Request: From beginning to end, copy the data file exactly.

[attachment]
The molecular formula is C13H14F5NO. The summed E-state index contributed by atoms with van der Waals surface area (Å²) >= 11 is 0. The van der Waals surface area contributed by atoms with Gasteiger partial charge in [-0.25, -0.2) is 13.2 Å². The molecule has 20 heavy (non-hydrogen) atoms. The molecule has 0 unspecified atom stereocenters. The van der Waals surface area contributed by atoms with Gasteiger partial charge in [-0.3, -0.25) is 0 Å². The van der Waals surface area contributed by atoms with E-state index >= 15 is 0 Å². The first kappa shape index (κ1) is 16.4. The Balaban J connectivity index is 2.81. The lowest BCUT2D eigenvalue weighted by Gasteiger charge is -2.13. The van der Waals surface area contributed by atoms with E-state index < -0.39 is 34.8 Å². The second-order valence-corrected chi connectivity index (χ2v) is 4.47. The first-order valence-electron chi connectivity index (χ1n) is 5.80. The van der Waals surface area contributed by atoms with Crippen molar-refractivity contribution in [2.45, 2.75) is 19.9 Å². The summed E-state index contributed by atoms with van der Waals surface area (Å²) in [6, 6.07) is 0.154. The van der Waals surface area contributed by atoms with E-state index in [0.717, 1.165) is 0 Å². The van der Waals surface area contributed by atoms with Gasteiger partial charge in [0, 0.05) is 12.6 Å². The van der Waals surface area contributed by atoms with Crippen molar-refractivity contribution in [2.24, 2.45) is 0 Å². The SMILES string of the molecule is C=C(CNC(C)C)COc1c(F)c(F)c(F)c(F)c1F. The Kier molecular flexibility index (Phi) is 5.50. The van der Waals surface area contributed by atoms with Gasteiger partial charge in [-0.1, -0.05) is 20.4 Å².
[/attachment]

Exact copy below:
The molecular formula is C13H14F5NO. The summed E-state index contributed by atoms with van der Waals surface area (Å²) >= 11 is 0. The van der Waals surface area contributed by atoms with Gasteiger partial charge in [-0.25, -0.2) is 13.2 Å². The molecule has 20 heavy (non-hydrogen) atoms. The molecule has 0 unspecified atom stereocenters. The van der Waals surface area contributed by atoms with Gasteiger partial charge in [-0.3, -0.25) is 0 Å². The van der Waals surface area contributed by atoms with E-state index >= 15 is 0 Å². The first kappa shape index (κ1) is 16.4. The Balaban J connectivity index is 2.81. The lowest BCUT2D eigenvalue weighted by Gasteiger charge is -2.13. The van der Waals surface area contributed by atoms with E-state index < -0.39 is 34.8 Å². The second-order valence-corrected chi connectivity index (χ2v) is 4.47. The first-order valence-electron chi connectivity index (χ1n) is 5.80. The van der Waals surface area contributed by atoms with Crippen molar-refractivity contribution in [2.45, 2.75) is 19.9 Å². The summed E-state index contributed by atoms with van der Waals surface area (Å²) in [6, 6.07) is 0.154. The van der Waals surface area contributed by atoms with E-state index in [0.717, 1.165) is 0 Å². The van der Waals surface area contributed by atoms with Gasteiger partial charge in [0, 0.05) is 12.6 Å². The van der Waals surface area contributed by atoms with Crippen molar-refractivity contribution in [2.24, 2.45) is 0 Å². The SMILES string of the molecule is C=C(CNC(C)C)COc1c(F)c(F)c(F)c(F)c1F. The Kier molecular flexibility index (Phi) is 5.50. The van der Waals surface area contributed by atoms with Gasteiger partial charge in [-0.1, -0.05) is 20.4 Å².